A Bit of History
On May 15th, 1901, the West Baldwin Grange was first organized in southern Maine with 39 members. 110 years later on August 17th, 2011 my husband Steve and I purchased the Grange building built in 1902, which was the outcome of this organization. During the 100 plus years of it’s history, the Grange was a community gathering place for local farmers and their families, a venue for meetings of all sorts, a place to put on plays, music, and performances, a home to the Boy Scouts to build their slot car racers. Within it’s 6000 square feet, 3 floor space, countless bean suppers were served – first on the top floor where the big, old wood stove still lives, and then later on the first floor with two dinners often scheduled per evening. Officers were elected and sworn in, dues collected, and friendships were forged. The business of the community from the price of dairy products to the recent illnesses of both man and beast were discussed and mulled over during the conversation and gossip that took place there. The rooms still echo with the presence and laughter of these hard working members of the West Baldwin community. In the hot summers, the windows were open on both sides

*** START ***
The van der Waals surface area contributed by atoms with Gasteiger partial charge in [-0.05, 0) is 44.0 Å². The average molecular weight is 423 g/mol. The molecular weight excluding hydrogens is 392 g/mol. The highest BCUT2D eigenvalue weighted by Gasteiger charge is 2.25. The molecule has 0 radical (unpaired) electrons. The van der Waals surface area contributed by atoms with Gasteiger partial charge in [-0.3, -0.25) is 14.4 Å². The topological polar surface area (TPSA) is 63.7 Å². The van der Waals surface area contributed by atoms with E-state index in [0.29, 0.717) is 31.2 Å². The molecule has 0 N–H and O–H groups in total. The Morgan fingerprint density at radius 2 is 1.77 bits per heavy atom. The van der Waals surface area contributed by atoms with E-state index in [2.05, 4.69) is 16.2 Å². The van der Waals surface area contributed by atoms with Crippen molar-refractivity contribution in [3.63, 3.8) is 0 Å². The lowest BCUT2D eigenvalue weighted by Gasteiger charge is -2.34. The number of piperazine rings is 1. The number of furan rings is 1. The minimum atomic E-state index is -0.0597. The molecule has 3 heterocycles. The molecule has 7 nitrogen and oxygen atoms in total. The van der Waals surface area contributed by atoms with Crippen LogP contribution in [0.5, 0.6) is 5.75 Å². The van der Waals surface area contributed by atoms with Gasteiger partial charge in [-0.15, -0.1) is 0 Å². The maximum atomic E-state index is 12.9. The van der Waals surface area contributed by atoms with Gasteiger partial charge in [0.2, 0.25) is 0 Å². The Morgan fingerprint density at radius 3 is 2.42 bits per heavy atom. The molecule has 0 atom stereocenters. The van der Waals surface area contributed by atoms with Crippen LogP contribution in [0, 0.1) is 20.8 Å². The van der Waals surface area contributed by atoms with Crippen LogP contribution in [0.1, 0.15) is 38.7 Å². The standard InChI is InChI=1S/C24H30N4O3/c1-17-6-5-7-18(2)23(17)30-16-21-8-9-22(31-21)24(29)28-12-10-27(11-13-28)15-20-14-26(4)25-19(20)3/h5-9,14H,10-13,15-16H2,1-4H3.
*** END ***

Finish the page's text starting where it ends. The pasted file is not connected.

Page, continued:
of the building providing a draft of air, assisting the huge floor fans in their circulation. In winter, an oil burner with visible duct work replaced the wood and later coal stoves, with the help of ceiling grates, to attempt to keep the cold at bay for the duration of an event. The two seater, off-set double decker outhouse – one for men, one for women accommodated people’s needs during the events, only later to be cleaned out below and hauled away by some unfortunate, short-straw drawing individual. In it’s later years of disuse (we estimate the last
meeting might have been held in 1987 or so to try to gain support for renovating the building), the Grange became a storage facility for the implements of old age – crutches, walkers, wheel chairs, and bed pans – a place to go to find helpful equipment for grandpa or grandma who couldn’t afford to buy new. Many years later, into this building with so much history, peered Steve and I – intrigued, excited, and curious.